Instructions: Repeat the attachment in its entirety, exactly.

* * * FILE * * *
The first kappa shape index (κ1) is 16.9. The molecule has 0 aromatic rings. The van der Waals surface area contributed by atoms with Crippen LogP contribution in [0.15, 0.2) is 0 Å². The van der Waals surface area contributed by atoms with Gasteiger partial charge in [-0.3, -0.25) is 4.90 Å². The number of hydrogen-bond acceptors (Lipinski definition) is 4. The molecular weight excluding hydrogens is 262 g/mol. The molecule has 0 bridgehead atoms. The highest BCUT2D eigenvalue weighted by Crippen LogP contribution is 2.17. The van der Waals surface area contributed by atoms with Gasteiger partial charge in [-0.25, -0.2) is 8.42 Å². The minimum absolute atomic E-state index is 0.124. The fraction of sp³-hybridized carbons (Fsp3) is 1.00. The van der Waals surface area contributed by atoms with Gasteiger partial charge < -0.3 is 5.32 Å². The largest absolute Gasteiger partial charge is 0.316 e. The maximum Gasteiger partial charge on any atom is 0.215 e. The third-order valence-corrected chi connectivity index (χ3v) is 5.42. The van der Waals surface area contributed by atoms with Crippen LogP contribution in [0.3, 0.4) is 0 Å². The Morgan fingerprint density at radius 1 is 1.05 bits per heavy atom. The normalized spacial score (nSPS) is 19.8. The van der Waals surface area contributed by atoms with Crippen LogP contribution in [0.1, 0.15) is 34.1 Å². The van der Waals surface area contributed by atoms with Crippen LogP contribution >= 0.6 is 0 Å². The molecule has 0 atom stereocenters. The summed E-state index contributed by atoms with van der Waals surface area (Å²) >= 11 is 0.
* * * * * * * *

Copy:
The first kappa shape index (κ1) is 16.9. The molecule has 0 aromatic rings. The van der Waals surface area contributed by atoms with Crippen LogP contribution in [0.15, 0.2) is 0 Å². The van der Waals surface area contributed by atoms with Gasteiger partial charge in [-0.3, -0.25) is 4.90 Å². The number of hydrogen-bond acceptors (Lipinski definition) is 4. The molecular weight excluding hydrogens is 262 g/mol. The molecule has 0 bridgehead atoms. The highest BCUT2D eigenvalue weighted by Crippen LogP contribution is 2.17. The van der Waals surface area contributed by atoms with Gasteiger partial charge in [-0.25, -0.2) is 8.42 Å². The minimum absolute atomic E-state index is 0.124. The fraction of sp³-hybridized carbons (Fsp3) is 1.00. The van der Waals surface area contributed by atoms with Gasteiger partial charge < -0.3 is 5.32 Å². The largest absolute Gasteiger partial charge is 0.316 e. The maximum Gasteiger partial charge on any atom is 0.215 e. The third-order valence-corrected chi connectivity index (χ3v) is 5.42. The van der Waals surface area contributed by atoms with Crippen LogP contribution in [0.3, 0.4) is 0 Å². The Morgan fingerprint density at radius 1 is 1.05 bits per heavy atom. The normalized spacial score (nSPS) is 19.8. The van der Waals surface area contributed by atoms with Crippen LogP contribution in [0.1, 0.15) is 34.1 Å². The van der Waals surface area contributed by atoms with Crippen LogP contribution >= 0.6 is 0 Å². The molecule has 0 atom stereocenters. The summed E-state index contributed by atoms with van der Waals surface area (Å²) >= 11 is 0.